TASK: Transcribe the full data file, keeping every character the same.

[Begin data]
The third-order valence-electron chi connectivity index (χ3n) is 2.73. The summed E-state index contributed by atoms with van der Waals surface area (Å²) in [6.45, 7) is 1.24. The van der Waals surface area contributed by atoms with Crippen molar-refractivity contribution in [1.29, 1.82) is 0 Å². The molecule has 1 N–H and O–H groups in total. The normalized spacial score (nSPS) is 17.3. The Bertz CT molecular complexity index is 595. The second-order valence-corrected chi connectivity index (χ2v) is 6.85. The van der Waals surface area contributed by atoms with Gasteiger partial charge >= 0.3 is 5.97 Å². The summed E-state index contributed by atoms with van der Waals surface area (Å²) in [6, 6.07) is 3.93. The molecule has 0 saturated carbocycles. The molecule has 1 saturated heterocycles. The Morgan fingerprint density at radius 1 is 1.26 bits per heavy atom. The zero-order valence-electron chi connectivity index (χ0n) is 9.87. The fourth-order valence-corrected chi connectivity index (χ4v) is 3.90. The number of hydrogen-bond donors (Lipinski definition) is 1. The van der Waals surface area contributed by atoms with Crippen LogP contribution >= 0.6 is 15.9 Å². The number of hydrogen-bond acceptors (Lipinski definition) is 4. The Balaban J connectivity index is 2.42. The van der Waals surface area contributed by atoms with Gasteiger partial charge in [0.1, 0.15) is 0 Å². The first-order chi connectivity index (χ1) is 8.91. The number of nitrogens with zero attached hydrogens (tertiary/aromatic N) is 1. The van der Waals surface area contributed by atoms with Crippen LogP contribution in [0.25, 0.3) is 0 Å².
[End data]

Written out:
The third-order valence-electron chi connectivity index (χ3n) is 2.73. The summed E-state index contributed by atoms with van der Waals surface area (Å²) in [6.45, 7) is 1.24. The van der Waals surface area contributed by atoms with Crippen molar-refractivity contribution in [1.29, 1.82) is 0 Å². The molecule has 1 N–H and O–H groups in total. The normalized spacial score (nSPS) is 17.3. The Bertz CT molecular complexity index is 595. The second-order valence-corrected chi connectivity index (χ2v) is 6.85. The van der Waals surface area contributed by atoms with Gasteiger partial charge >= 0.3 is 5.97 Å². The summed E-state index contributed by atoms with van der Waals surface area (Å²) in [6, 6.07) is 3.93. The molecule has 0 saturated carbocycles. The molecule has 1 saturated heterocycles. The Morgan fingerprint density at radius 1 is 1.26 bits per heavy atom. The zero-order valence-electron chi connectivity index (χ0n) is 9.87. The fourth-order valence-corrected chi connectivity index (χ4v) is 3.90. The number of hydrogen-bond donors (Lipinski definition) is 1. The van der Waals surface area contributed by atoms with Crippen LogP contribution >= 0.6 is 15.9 Å². The number of hydrogen-bond acceptors (Lipinski definition) is 4. The Balaban J connectivity index is 2.42. The van der Waals surface area contributed by atoms with Gasteiger partial charge in [0.1, 0.15) is 0 Å². The first-order chi connectivity index (χ1) is 8.91. The number of nitrogens with zero attached hydrogens (tertiary/aromatic N) is 1. The van der Waals surface area contributed by atoms with Crippen LogP contribution in [0.25, 0.3) is 0 Å².